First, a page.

finished reading

This debut novel is about a hapless, has-been painter, Bennett, who rents out his luxurious London home a la Airbnb earning him the designation of Super Host.  The story unfolds in his interactions with his guests, as each chapter focuses on a guest.  Interestingly, each guest is somehow affiliated with the art world.  Not much action takes place, it is character-driven. There's a lot of loneliness in this novel, some sexual violence, and domestic violence, and each character struggles to find purpose in their day-to-day life.  Because there is not a lot of resolution in any of the stories, I was left wanting more.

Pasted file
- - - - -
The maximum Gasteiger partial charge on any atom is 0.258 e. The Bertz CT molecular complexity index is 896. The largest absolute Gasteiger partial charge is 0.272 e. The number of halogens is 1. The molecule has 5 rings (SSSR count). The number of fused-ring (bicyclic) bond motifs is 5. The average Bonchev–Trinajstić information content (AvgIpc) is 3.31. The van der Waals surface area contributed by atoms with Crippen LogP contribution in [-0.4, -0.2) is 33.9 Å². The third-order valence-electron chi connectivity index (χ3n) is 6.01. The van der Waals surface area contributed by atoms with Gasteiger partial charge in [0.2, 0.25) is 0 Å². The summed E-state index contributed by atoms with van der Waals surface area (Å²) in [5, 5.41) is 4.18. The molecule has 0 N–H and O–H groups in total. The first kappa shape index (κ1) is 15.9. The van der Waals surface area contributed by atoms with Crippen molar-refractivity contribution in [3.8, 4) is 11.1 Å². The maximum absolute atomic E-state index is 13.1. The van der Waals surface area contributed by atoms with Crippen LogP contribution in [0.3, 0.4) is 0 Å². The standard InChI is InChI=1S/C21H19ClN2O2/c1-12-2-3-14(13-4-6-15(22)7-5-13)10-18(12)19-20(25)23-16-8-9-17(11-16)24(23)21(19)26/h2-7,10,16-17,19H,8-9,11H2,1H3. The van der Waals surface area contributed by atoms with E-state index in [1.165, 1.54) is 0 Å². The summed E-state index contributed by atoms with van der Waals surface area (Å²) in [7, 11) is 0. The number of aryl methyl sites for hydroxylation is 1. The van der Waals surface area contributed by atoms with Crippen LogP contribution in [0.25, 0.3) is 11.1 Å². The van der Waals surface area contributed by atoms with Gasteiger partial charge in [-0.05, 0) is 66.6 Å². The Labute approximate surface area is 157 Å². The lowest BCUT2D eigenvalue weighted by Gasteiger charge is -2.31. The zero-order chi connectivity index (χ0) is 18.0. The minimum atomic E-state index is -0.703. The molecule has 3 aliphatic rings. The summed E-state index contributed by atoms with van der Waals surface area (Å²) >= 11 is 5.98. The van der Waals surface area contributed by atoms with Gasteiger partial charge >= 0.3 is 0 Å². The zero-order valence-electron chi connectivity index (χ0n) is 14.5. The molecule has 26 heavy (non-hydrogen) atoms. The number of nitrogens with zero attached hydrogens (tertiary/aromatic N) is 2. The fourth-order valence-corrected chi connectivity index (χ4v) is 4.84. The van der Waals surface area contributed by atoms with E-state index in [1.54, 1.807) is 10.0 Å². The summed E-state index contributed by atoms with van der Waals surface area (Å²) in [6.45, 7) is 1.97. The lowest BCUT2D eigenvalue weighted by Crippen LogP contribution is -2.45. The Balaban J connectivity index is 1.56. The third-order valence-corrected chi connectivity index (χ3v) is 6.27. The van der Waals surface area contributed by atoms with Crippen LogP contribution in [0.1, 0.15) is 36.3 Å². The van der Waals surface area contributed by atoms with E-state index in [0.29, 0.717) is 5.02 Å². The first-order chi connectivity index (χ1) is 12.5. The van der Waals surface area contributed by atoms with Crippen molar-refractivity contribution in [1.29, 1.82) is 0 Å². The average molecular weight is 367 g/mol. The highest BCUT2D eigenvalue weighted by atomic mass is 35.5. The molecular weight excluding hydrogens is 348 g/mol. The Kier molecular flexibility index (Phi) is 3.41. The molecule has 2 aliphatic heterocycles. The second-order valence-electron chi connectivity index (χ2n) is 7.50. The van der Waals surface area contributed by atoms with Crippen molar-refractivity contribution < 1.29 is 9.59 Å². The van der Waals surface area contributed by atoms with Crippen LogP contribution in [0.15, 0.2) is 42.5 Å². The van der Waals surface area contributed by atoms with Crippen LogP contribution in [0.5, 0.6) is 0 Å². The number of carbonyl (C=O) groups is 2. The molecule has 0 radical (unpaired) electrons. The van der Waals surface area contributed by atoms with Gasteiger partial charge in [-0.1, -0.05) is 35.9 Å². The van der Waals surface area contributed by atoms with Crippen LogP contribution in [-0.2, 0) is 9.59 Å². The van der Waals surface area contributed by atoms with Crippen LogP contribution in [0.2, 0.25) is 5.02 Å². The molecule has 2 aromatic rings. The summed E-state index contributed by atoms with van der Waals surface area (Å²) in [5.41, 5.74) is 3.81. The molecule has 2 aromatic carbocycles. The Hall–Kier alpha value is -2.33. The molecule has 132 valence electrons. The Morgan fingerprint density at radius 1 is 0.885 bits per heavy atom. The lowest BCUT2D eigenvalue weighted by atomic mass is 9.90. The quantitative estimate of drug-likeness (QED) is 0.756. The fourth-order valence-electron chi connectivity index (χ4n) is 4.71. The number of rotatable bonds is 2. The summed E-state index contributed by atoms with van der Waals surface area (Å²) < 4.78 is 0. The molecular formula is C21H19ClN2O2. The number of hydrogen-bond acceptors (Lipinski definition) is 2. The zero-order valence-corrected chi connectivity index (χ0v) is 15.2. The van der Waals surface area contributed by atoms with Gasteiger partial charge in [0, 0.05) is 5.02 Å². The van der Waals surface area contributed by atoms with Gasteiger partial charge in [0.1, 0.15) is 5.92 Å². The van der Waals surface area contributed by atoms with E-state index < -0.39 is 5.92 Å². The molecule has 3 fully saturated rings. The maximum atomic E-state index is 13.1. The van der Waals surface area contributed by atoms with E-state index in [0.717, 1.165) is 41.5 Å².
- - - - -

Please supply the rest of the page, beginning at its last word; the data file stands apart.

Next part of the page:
From the publisher:
Bennett Driscoll is a Turner Prize-nominated artist who was once a rising star. Now, at age 55, his wife has left him, he hasn't sold a painting in two years, and hasn't been reviewed in five. His gallery wants to stop selling his work, claiming they'll have more value retrospectively...when he's dead. So, left with a large West London home and no income, he's forced to move into his artist's studio in the back garden and rent out his house on the popular vacation rental site, AirBed.

A stranger now in his own home, money is finally coming in again and Bennett is getting some of the best reviews of his career, albeit on AirBed. But with his daughter Mia off at art school and any new relationships fizzling out at best, he struggles to find purpose in his day-to-day. That all changes when three different guests--lonely American Alicia; tortured artist Emma; and cautiously optimistic divorcee Kirstie--unwittingly unlock the pieces of himself that have been lost to him for too long.

No comments: